Police Need Effective Solution
Police Need Effective Solution
The New Zealand Police Association is correct in saying the Government's plan to use staff from around the country to solve Auckland's policing shortage is simply a band-aid solution to a long-term problem.
Having police from other regions serve short stints in Auckland is no solution. It will not prove effective; no sooner have `fill-in' officers learnt the ropes, than their six-week stint is over and they return home. Policing is different for every area; officers need time to find their feet - meanwhile, experienced staff cannot do their jobs while training out-of-towners.
Piecemeal solutions such as this, however, appear to be the Government's forte. The Police Association has already said Auckland's shortages may be a "chronic condition". Long-term problems are solved by long-term solutions - not plugging gaps and hoping for the best.
Auckland's crisis is a result of Labour's underfunding of core police activities. Having increased funding for traffic policing by eight percent on a per capita basis, Labour cut funding to fight crime by almost 1.5 percent. As a result, crime is rising, with Auckland's results being particularly shocking: homicide up 33 per cent, kidnapping and abduction 29 per cent, robbery 18 per cent, minor assault 21 per cent, sexual offences 17.5 per cent and hard drug offences 25 per cent. Even crime resolution rates, which have been steadily improving for years, have dropped by 2.6 per cent for all crime.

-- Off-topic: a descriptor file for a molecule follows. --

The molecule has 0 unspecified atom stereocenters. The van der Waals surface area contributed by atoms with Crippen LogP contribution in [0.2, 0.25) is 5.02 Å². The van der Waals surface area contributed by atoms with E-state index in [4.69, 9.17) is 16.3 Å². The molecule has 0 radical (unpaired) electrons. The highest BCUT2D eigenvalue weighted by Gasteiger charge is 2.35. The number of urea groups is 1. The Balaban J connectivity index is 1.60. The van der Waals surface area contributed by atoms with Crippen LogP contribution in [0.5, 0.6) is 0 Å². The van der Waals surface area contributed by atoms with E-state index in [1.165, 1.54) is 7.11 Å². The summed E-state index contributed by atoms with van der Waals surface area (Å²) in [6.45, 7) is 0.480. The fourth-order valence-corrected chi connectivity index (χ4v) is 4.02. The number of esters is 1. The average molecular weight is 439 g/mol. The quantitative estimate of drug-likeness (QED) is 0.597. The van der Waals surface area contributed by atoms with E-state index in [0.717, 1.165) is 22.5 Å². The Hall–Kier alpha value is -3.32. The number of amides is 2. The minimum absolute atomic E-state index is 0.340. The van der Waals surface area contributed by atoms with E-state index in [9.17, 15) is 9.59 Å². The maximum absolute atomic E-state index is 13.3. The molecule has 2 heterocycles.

Yet the Government response is to pour money into traffic policing. While the road toll comes down, and fines collected go up - almost doubling from 48 million to 94 million since Labour has been the Government - overall crime continues to rise.
With such funding inequalities, it is little wonder there are police shortages. In the past two years police have lost more than 1,000 experienced staff - each departure meaning a loss of vital experience and institutional knowledge that is not easily replaceable. Auckland's low police numbers certainly help explain why the country's largest city's crime rate is so high.
Crime is in danger of spiralling out of control. Investment in police is the only option, and the Government must form a strategy to ensure that Auckland's crisis is resolved - without hurting other areas - such as the Southern Region, whose Police Association Director has voiced concerns the Government's current plan will further stretch already limited resources.
If the Government wants to lower the crime rate and fulfil its fundamental duty to protect its citizens and their property - and we must assume that it does - police must be given the mandate and the resources to crack down on crime. It is only when police are fully equipped to do their job - and not told to simply "make do" - will we begin to see real results. That cannot be achieved by merely plugging gaps. The Government must ensure gaps do not form in the first place. If they fail to protect citizens, the politicians in the Beehive have abdicated their first and most fundamental duty.